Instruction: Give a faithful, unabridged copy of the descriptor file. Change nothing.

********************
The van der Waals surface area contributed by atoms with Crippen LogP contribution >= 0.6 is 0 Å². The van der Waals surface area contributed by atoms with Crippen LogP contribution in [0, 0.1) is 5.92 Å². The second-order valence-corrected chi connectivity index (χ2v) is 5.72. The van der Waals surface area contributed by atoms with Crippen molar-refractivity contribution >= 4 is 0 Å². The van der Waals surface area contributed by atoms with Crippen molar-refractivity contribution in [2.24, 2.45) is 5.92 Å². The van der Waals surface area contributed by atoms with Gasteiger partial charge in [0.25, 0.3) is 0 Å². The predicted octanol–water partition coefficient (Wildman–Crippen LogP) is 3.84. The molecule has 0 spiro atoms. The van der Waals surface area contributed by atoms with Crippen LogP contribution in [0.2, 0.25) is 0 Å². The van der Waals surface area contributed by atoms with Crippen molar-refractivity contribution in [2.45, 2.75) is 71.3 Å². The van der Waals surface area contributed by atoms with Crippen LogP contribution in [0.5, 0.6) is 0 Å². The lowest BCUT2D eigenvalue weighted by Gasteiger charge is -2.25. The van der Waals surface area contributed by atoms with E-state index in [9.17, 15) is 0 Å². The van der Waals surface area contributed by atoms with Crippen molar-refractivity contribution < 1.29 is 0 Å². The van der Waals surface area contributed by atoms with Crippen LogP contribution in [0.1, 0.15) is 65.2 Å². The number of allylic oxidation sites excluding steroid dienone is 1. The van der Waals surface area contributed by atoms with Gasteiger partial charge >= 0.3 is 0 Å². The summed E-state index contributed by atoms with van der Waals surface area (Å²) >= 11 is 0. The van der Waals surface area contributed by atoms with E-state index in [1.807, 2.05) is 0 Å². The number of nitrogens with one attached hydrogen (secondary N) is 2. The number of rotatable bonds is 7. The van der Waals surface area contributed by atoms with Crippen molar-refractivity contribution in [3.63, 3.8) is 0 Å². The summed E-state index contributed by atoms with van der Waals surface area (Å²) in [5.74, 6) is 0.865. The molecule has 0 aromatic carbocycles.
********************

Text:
The van der Waals surface area contributed by atoms with Crippen LogP contribution >= 0.6 is 0 Å². The van der Waals surface area contributed by atoms with Crippen LogP contribution in [0, 0.1) is 5.92 Å². The second-order valence-corrected chi connectivity index (χ2v) is 5.72. The van der Waals surface area contributed by atoms with Crippen molar-refractivity contribution >= 4 is 0 Å². The van der Waals surface area contributed by atoms with Crippen molar-refractivity contribution in [2.24, 2.45) is 5.92 Å². The van der Waals surface area contributed by atoms with Gasteiger partial charge in [0.25, 0.3) is 0 Å². The predicted octanol–water partition coefficient (Wildman–Crippen LogP) is 3.84. The molecule has 0 spiro atoms. The van der Waals surface area contributed by atoms with Crippen LogP contribution in [0.2, 0.25) is 0 Å². The van der Waals surface area contributed by atoms with Crippen molar-refractivity contribution in [2.45, 2.75) is 71.3 Å². The van der Waals surface area contributed by atoms with Crippen LogP contribution in [0.5, 0.6) is 0 Å². The lowest BCUT2D eigenvalue weighted by Gasteiger charge is -2.25. The van der Waals surface area contributed by atoms with E-state index in [9.17, 15) is 0 Å². The van der Waals surface area contributed by atoms with Crippen molar-refractivity contribution < 1.29 is 0 Å². The van der Waals surface area contributed by atoms with Crippen LogP contribution in [0.1, 0.15) is 65.2 Å². The number of allylic oxidation sites excluding steroid dienone is 1. The van der Waals surface area contributed by atoms with Gasteiger partial charge >= 0.3 is 0 Å². The summed E-state index contributed by atoms with van der Waals surface area (Å²) >= 11 is 0. The van der Waals surface area contributed by atoms with E-state index in [1.807, 2.05) is 0 Å². The number of nitrogens with one attached hydrogen (secondary N) is 2. The number of rotatable bonds is 7. The van der Waals surface area contributed by atoms with Crippen molar-refractivity contribution in [3.63, 3.8) is 0 Å². The summed E-state index contributed by atoms with van der Waals surface area (Å²) in [5.74, 6) is 0.865. The molecule has 0 aromatic carbocycles.